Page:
I suspect that over the past weeks most of us, at one time or another has spent some time watching the Olympics. The Olympians are dedicated men and women who spend years preparing for these Olympic contests. A big part of that preparedness is following strict diets. They have to watch what they eat. No junk food, no cakes or cookies. Must be terrible.
In our first reading we have the weary and depressed Elijah on the run. He’s fleeing the wrath of Queen Jezebel. He just wants to sleep. God does not abandon his prophet. God sends an angel who encourages Elijah to get up and eat. Otherwise the journey would be too much for him. Elijah does what he is told, he eats and drinks and in the strength of that food he walks 40 days and nights to the mountain of the Lord.
We are all walking on the journey of life, some are just beginning, and some of us are near the end. We are a pilgrim people and we need nourishment for the journey. In the Jewish scripture we hear of God providing bread from heaven to God’s people. This bread, this manna gave them the strength they needed for their journey to a new land.
Jesus tells the people, people he’d fed earlier that he is the bread come down from heaven, a bread far greater than the manna of old. They reject his claim. Who does he think he is? They know him, they know his family, his father is Joseph the carpenter, his mother is Mary. Where does he get off trying to make himself something he is not? The mentality of that time was you stay in the status into which you were born. To try and better oneself is to dishonor your birth. Bread from heaven indeed.
The bread of life Jesus offers these people is meant to do more than satisfy hunger. This food, his flesh and blood, is meant to strengthen and sustain each one of them for their life’s journey. This is the bread offered each of us in this Eucharist.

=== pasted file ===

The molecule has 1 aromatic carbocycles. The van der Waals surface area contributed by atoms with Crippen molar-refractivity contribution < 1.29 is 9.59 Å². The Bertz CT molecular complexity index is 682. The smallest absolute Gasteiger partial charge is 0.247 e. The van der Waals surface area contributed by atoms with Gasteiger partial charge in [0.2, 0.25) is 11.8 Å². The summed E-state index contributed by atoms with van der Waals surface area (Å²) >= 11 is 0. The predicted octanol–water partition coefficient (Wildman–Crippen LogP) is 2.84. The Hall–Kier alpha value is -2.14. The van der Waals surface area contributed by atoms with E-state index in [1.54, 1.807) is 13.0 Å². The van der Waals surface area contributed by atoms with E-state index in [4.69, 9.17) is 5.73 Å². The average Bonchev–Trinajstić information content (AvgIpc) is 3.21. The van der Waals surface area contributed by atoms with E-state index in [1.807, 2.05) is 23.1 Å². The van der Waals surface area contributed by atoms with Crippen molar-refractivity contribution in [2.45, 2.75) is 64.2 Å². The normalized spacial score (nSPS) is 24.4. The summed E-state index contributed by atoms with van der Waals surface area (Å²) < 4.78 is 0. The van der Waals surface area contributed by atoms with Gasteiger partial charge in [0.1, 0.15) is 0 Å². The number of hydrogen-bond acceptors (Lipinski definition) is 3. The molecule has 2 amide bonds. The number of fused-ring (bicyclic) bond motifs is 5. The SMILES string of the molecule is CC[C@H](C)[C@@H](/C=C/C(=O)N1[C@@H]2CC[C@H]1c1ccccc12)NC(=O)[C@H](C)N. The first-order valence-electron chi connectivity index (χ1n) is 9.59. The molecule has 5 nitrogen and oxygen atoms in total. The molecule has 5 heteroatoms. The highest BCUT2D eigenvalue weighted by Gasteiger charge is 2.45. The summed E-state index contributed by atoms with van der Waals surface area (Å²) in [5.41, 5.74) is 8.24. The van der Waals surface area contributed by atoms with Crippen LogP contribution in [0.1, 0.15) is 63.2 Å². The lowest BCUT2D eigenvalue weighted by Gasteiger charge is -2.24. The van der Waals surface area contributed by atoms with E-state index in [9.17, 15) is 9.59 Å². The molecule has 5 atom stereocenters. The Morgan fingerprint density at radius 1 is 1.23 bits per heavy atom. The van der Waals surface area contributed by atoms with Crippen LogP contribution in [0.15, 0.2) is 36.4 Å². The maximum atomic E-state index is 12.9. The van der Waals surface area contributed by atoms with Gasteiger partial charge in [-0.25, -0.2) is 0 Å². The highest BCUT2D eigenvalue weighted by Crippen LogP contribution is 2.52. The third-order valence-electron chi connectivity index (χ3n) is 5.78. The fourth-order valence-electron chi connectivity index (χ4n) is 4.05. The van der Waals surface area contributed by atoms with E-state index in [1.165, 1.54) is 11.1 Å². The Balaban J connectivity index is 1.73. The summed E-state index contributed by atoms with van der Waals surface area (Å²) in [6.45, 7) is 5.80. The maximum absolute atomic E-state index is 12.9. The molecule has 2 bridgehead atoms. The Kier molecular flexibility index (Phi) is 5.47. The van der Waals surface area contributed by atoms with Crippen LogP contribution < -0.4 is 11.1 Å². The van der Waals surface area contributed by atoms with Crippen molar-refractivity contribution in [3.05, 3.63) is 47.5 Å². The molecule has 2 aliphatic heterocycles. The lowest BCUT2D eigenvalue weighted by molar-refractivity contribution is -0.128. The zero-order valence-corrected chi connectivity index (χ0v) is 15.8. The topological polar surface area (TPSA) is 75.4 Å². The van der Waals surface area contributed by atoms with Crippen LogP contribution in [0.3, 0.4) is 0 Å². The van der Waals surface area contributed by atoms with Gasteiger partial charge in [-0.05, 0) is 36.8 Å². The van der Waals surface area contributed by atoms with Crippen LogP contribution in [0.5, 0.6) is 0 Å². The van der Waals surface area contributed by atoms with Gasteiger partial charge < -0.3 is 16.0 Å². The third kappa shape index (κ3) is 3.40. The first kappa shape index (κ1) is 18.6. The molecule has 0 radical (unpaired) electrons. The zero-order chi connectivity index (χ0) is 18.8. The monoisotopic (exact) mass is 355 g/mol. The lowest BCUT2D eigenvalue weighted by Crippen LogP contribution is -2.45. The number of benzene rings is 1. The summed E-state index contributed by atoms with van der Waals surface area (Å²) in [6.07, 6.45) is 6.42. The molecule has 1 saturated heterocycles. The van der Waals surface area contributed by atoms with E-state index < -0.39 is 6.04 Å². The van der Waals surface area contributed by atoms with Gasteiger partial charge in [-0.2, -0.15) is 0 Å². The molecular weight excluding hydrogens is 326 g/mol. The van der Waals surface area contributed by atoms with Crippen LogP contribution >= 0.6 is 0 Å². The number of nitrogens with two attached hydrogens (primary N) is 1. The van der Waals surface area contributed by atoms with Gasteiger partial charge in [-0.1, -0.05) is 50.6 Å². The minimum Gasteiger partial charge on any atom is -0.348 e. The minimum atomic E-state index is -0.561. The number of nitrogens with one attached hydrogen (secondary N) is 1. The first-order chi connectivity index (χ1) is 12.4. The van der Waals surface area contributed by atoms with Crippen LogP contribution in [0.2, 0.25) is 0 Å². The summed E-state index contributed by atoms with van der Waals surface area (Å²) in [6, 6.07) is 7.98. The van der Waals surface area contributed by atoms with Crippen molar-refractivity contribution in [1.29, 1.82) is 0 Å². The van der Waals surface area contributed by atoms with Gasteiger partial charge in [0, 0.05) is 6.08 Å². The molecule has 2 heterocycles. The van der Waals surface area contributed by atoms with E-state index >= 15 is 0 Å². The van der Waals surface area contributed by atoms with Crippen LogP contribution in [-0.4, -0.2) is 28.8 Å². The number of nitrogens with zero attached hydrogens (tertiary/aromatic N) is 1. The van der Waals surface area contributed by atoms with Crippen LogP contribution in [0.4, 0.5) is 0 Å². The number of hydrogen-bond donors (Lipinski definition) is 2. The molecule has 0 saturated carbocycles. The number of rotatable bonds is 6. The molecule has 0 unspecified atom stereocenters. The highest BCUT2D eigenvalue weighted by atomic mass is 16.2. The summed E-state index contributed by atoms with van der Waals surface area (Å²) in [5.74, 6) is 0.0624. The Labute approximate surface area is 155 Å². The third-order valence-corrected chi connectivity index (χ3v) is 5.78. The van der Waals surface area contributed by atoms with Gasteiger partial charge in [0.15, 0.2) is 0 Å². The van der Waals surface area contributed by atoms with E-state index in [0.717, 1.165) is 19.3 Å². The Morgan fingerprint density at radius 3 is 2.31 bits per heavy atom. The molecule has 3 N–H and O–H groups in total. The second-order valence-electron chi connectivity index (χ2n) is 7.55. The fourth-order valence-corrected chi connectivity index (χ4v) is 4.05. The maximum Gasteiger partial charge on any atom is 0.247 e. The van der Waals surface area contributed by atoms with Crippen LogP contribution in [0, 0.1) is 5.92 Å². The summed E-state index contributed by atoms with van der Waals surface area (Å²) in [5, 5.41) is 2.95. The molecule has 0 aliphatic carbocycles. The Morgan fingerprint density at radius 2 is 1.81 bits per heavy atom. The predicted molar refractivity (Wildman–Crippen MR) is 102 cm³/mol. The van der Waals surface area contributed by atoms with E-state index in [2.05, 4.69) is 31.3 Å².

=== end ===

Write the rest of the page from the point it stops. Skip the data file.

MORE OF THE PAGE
We’re coping here with what we call, ‘they mystery of faith’. Bread is more than bread and wine is more than wine – they are the body and blood of Jesus. We find it hard to get our heads around this. I read recently that 65% of Catholics in North America believe that the bread and the wine are symbols, memories of the body and blood of Jesus. Not so. When the priest hands you the host he says, ‘the body of Christ’ and you answer, ‘amen.’ Amen mean ‘yes’ yes I believe this truly is the body of Christ, not a symbol, not a memory but a reality. Christ comes to us as our nourishment, our sustenance, our energy to sustain us on our particular life’s journey.
Someone recently wrote, “Our contemporary struggle with belief in the real presence of Jesus in the Eucharist is a quarrel over transcendence, dealing with things beyond our grasp. For us only the here is real. Only the now is actual. Only the observable is knowable. Only perishables can sustain us. The immediate feeling. The experience at hand. The pain pressing. The pleasure welcome. These and only these are what are real. Our problem is not just believing that God could inhabit bread, our problem is believing that God could inhabit us.” “He who eats my flesh and drinks my blood lives in me and I live in them.” This is the mystery of faith that challenges us at every Mass.
Here’s another thought. Just as the Eucharist is meant to sustain and strengthen us in our daily lives, it is also meant to give us the generosity we need to strengthen others. We who are nourished are meant to nourish others. We do this when we reach out to others who are hungry for love and companionship, hungry for understanding and support, hungry for forgiveness and healing, hungry for acceptance no matter their race, religion, culture or lifestyle.
As we continue to celebrate this Mass we pray for ourselves and for each other for a deeper faith in the wonder that we are nourished with the body and blood of Jesus, a food given to us to strengthen each of us on our own life’s journey, a food given us that we may be food and nourishment to friend and stranger.